A British company has produced a “strange, alien” material so black that it absorbs all but 0.035 per cent of visual light, setting a new world record. To stare at the “super black” coating made of carbon nanotubes – each 10,000 times thinner than a human hair – is an odd experience. It is so dark that the human eye cannot understand what it is seeing. Shapes and contours are lost, leaving nothing but an apparent abyss.military uses that the material’s maker, Surrey NanoSystems, is not allowed to discuss.

More black news via oldauntamy & putthison:

Scientists Develop a Darker Black

Really dark black is apparently the new black. From The Independent:

A British company has produced a “strange, alien” material so black that it absorbs all but 0.035 per cent of visual light, setting a new world record. To stare at the “super black” coating made of carbon nanotubes – each 10,000 times thinner than a human hair – is an odd experience. It is so dark that the human eye cannot understand what it is seeing. Shapes and contours are lost, leaving nothing but an apparent abyss.military uses that the material’s maker, Surrey NanoSystems, is not allowed to discuss.

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July 16, 2014

explore-blog:

This photo series started after a conversation about how black dogs have a harder time getting adopted than other dogs. I decided to start a photo series photographing black dogs on a black background in my studio. Using social media, I’ve been recruiting local dog owners who have black dogs to photograph. 

From photographer Fred Levy, the Black Dog Project. Complement with how (not) to photograph a black dog.

People Are Horrible, Exhibit 9,012: they’re even prejudiced against black dogs.

(Not our pup, though. She is greeted like a visiting dignitary wherever she goes. A particularly adorable and derpy one.)

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July 15, 2014

Planet mobile!
File under: Things I Would Like In My Room.

Planet mobile!

File under: Things I Would Like In My Room.

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July 15, 2014

Rull cute Zara handbag alert.

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July 15, 2014

When I was a little girl, my aunt Therese and her then-husband made me a wonderful book with watercolor illustrations: The Little Girl With Altogether Too Many Names. It’s the day in the life of a girl named Nora (that’s me!) who did the things that I did – she spent time in Grandma’s mint green house,  avoided naptime at her Montessori pre-school, and went to a birthday party … where this Nora character proceeded to disobey her Daddy, eat too much candy, and turn into the dreaded werebaby. (I’m sure I never did such things.)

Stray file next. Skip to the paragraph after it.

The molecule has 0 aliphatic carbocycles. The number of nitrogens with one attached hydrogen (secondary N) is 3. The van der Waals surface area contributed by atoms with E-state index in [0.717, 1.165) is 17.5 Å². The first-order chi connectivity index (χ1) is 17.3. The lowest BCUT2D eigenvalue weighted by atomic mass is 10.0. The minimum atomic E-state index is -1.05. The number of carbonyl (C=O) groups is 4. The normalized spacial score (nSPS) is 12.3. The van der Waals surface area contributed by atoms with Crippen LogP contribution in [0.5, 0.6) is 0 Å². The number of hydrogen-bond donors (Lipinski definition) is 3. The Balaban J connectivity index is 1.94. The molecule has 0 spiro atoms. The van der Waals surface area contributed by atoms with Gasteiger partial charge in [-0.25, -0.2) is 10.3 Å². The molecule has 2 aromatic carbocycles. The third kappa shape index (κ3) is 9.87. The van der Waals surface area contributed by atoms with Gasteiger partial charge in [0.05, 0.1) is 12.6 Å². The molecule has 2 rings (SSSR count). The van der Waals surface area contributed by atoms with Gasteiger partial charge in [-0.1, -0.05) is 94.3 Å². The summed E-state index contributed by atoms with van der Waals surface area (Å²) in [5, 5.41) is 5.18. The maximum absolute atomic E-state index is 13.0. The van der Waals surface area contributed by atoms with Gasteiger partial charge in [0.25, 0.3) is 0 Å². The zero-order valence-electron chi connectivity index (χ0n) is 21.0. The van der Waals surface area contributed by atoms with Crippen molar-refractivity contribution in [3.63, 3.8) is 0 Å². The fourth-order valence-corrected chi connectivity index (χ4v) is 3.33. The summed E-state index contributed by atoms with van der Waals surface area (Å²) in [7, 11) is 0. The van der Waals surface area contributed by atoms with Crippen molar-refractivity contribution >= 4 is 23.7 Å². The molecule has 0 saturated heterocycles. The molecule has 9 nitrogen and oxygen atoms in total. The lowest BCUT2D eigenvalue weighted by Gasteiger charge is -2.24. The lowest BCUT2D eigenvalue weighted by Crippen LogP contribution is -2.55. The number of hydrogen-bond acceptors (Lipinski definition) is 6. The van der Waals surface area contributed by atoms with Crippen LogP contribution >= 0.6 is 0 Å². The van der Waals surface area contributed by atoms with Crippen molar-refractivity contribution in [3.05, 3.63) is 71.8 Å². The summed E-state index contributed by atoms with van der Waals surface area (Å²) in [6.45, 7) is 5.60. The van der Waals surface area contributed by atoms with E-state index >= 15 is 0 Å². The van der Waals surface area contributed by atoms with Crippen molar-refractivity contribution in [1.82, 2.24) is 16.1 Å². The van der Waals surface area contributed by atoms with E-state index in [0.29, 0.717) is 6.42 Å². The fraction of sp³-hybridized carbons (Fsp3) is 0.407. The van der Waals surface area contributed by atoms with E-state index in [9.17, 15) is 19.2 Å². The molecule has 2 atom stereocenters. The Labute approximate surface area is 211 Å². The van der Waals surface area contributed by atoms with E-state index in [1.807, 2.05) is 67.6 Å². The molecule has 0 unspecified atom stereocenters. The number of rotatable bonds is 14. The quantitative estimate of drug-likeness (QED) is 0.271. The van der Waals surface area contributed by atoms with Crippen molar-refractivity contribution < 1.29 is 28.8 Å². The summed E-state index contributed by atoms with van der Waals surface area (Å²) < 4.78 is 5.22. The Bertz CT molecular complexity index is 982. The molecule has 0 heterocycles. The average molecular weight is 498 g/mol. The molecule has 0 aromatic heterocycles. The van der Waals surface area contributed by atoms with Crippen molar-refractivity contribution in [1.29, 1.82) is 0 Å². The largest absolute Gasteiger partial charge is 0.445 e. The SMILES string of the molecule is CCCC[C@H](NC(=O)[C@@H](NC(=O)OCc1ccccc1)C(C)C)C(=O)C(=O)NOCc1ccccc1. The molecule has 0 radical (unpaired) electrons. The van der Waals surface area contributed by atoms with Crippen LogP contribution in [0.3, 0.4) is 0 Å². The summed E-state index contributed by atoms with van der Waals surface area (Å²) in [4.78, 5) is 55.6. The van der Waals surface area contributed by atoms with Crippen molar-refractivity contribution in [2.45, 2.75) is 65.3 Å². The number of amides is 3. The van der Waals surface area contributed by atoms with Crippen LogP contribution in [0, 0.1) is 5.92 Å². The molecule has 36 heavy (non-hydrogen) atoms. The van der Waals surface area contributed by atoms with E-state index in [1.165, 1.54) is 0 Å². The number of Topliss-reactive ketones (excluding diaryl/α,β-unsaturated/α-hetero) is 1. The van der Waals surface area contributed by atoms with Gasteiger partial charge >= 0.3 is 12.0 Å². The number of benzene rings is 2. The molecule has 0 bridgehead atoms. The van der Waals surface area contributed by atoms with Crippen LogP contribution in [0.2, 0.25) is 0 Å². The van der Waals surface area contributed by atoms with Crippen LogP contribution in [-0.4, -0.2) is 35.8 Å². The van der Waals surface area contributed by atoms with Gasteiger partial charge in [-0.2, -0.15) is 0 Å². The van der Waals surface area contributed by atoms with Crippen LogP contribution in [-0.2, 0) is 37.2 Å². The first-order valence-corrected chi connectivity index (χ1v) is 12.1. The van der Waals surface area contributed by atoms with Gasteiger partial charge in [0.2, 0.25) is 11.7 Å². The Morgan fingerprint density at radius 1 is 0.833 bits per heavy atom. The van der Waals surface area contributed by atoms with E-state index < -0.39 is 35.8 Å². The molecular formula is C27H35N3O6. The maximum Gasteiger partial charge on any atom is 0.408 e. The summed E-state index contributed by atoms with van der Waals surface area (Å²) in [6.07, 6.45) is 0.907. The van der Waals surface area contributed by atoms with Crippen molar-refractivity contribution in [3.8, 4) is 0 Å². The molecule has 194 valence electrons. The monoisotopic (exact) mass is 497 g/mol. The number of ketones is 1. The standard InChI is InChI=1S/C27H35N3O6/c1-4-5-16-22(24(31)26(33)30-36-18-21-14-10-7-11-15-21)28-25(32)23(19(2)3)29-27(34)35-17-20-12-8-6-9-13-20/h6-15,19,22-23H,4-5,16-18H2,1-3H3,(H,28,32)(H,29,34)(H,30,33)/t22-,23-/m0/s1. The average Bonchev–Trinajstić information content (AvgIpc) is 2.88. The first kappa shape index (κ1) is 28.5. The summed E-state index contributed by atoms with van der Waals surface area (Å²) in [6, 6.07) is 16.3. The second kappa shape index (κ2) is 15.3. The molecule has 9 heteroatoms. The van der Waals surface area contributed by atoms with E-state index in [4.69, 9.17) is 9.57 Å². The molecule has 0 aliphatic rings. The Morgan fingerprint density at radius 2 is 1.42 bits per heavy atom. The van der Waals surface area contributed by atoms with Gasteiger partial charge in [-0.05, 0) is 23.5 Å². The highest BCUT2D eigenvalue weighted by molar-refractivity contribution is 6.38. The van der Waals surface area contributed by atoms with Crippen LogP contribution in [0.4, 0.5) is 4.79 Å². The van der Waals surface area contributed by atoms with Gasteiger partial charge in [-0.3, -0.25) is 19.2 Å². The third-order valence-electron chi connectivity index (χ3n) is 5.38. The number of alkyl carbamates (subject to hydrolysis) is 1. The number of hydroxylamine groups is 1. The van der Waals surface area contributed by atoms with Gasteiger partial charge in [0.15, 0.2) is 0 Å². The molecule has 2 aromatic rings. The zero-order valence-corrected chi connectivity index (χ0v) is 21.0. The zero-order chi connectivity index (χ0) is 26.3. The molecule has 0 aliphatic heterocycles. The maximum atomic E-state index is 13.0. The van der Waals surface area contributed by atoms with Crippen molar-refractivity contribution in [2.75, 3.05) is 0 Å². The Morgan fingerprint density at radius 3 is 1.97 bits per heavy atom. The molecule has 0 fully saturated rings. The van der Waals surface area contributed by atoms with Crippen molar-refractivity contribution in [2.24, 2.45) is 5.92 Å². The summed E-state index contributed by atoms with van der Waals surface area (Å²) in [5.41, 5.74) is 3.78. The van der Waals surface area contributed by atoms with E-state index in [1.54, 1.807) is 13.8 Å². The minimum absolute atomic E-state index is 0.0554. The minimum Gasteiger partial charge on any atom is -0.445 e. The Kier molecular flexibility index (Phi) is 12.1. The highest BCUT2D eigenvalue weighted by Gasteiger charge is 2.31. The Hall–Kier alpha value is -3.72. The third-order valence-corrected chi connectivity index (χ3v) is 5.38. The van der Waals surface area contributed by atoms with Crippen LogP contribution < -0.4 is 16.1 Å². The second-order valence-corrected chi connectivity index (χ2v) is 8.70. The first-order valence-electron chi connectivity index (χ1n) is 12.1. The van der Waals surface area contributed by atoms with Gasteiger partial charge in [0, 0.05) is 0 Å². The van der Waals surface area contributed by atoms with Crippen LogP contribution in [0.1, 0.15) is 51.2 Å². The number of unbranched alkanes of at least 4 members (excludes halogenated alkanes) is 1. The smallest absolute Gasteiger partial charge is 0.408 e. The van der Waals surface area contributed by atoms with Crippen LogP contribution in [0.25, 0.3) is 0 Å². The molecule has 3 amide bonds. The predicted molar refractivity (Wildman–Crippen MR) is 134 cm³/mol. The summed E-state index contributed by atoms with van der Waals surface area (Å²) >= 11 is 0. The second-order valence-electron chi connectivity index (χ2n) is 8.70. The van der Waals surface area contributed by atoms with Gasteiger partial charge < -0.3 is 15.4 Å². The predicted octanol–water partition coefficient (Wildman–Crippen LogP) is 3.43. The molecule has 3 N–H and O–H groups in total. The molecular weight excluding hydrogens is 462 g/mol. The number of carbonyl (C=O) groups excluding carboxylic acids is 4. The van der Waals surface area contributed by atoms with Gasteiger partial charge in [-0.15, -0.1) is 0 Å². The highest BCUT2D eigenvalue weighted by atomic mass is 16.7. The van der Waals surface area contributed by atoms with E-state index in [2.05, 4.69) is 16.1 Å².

Along the way she picks up names until, at the end of the day and in a state of sugar-withdrawal obstinacy, she insists her Daddy call her by her full name: Norrina Tetrazini Toscaninni Subaru Albermarle Cake.

I’m thinking of this now, and how prophetic Therese was….

After we found out we’re having a girl, we settled on the name: first, middle, and last. But then that evening M.’s dad called me.

After offering delighted congratulations (everyone was hoping for a girl), he said: “Now, Nora. Let’s talk about middle names.”

“The name is up to the mother,” he stated, but he implored me to include Lakshmi, saying she is the goddess of good fortune and prosperity – such a name would be “good for us all,” he assured me.

Lakshmi is pretty much the definition of smart and powerful so, why not? But I certainly don’t want to give up the middle name I’d picked out: Denise, in honor of my birth-mother.

And then I want to throw my last name in there somewhere, too.

So now we’re looking at [Redacted First Name] Denise Lakshmi Sherman Subbarao.

They won’t all be on her birth certificate – I’d hate to burden her with that legal ball and chain. But they’ll be hers.

One little girl,

Altogether too many names.